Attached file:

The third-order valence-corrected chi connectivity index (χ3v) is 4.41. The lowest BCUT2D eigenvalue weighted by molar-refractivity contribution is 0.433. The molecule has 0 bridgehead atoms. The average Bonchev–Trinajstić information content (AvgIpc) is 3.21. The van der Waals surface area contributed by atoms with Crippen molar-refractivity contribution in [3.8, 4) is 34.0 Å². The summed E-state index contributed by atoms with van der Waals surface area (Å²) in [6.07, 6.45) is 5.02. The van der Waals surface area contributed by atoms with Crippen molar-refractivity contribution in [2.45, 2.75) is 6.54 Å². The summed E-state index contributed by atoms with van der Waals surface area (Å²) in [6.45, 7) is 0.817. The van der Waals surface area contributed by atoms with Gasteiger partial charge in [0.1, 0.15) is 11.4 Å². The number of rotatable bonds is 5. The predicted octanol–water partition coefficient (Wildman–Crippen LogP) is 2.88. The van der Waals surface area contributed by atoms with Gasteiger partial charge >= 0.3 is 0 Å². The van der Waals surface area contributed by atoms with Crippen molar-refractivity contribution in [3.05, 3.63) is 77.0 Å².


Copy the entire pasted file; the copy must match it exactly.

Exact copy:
The third-order valence-corrected chi connectivity index (χ3v) is 4.41. The lowest BCUT2D eigenvalue weighted by molar-refractivity contribution is 0.433. The molecule has 0 bridgehead atoms. The average Bonchev–Trinajstić information content (AvgIpc) is 3.21. The van der Waals surface area contributed by atoms with Crippen molar-refractivity contribution in [3.8, 4) is 34.0 Å². The summed E-state index contributed by atoms with van der Waals surface area (Å²) in [6.07, 6.45) is 5.02. The van der Waals surface area contributed by atoms with Crippen molar-refractivity contribution in [2.45, 2.75) is 6.54 Å². The summed E-state index contributed by atoms with van der Waals surface area (Å²) in [6.45, 7) is 0.817. The van der Waals surface area contributed by atoms with Gasteiger partial charge in [0.1, 0.15) is 11.4 Å². The number of rotatable bonds is 5. The predicted octanol–water partition coefficient (Wildman–Crippen LogP) is 2.88. The van der Waals surface area contributed by atoms with Gasteiger partial charge >= 0.3 is 0 Å². The van der Waals surface area contributed by atoms with Crippen molar-refractivity contribution in [3.05, 3.63) is 77.0 Å².